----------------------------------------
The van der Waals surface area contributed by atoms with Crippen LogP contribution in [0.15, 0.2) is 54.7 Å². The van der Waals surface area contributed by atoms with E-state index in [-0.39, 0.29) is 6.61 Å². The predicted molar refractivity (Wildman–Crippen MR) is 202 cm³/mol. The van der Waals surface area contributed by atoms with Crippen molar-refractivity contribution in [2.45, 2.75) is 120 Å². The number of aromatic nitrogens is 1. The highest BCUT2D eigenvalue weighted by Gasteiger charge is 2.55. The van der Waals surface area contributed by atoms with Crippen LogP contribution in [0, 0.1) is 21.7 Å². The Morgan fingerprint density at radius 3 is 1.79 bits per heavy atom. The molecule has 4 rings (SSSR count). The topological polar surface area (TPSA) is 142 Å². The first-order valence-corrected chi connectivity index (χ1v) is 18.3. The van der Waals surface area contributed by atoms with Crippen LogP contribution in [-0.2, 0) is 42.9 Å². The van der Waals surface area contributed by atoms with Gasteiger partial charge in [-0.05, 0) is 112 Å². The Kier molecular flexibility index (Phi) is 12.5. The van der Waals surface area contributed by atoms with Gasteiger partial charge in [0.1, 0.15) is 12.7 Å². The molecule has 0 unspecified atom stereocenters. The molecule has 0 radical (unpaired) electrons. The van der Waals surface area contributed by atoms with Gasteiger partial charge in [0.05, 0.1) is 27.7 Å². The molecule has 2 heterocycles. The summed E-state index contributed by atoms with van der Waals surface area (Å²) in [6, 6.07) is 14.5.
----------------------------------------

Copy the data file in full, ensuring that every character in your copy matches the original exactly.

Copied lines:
The van der Waals surface area contributed by atoms with Crippen LogP contribution in [0.15, 0.2) is 54.7 Å². The van der Waals surface area contributed by atoms with E-state index in [-0.39, 0.29) is 6.61 Å². The predicted molar refractivity (Wildman–Crippen MR) is 202 cm³/mol. The van der Waals surface area contributed by atoms with Crippen molar-refractivity contribution in [2.45, 2.75) is 120 Å². The number of aromatic nitrogens is 1. The highest BCUT2D eigenvalue weighted by Gasteiger charge is 2.55. The van der Waals surface area contributed by atoms with Crippen LogP contribution in [0, 0.1) is 21.7 Å². The Morgan fingerprint density at radius 3 is 1.79 bits per heavy atom. The molecule has 4 rings (SSSR count). The topological polar surface area (TPSA) is 142 Å². The first-order valence-corrected chi connectivity index (χ1v) is 18.3. The van der Waals surface area contributed by atoms with Crippen LogP contribution in [-0.2, 0) is 42.9 Å². The van der Waals surface area contributed by atoms with Gasteiger partial charge in [-0.05, 0) is 112 Å². The Kier molecular flexibility index (Phi) is 12.5. The van der Waals surface area contributed by atoms with Gasteiger partial charge in [0.1, 0.15) is 12.7 Å². The molecule has 0 unspecified atom stereocenters. The molecule has 0 radical (unpaired) electrons. The van der Waals surface area contributed by atoms with Gasteiger partial charge in [0.05, 0.1) is 27.7 Å². The molecule has 2 heterocycles. The summed E-state index contributed by atoms with van der Waals surface area (Å²) in [6, 6.07) is 14.5.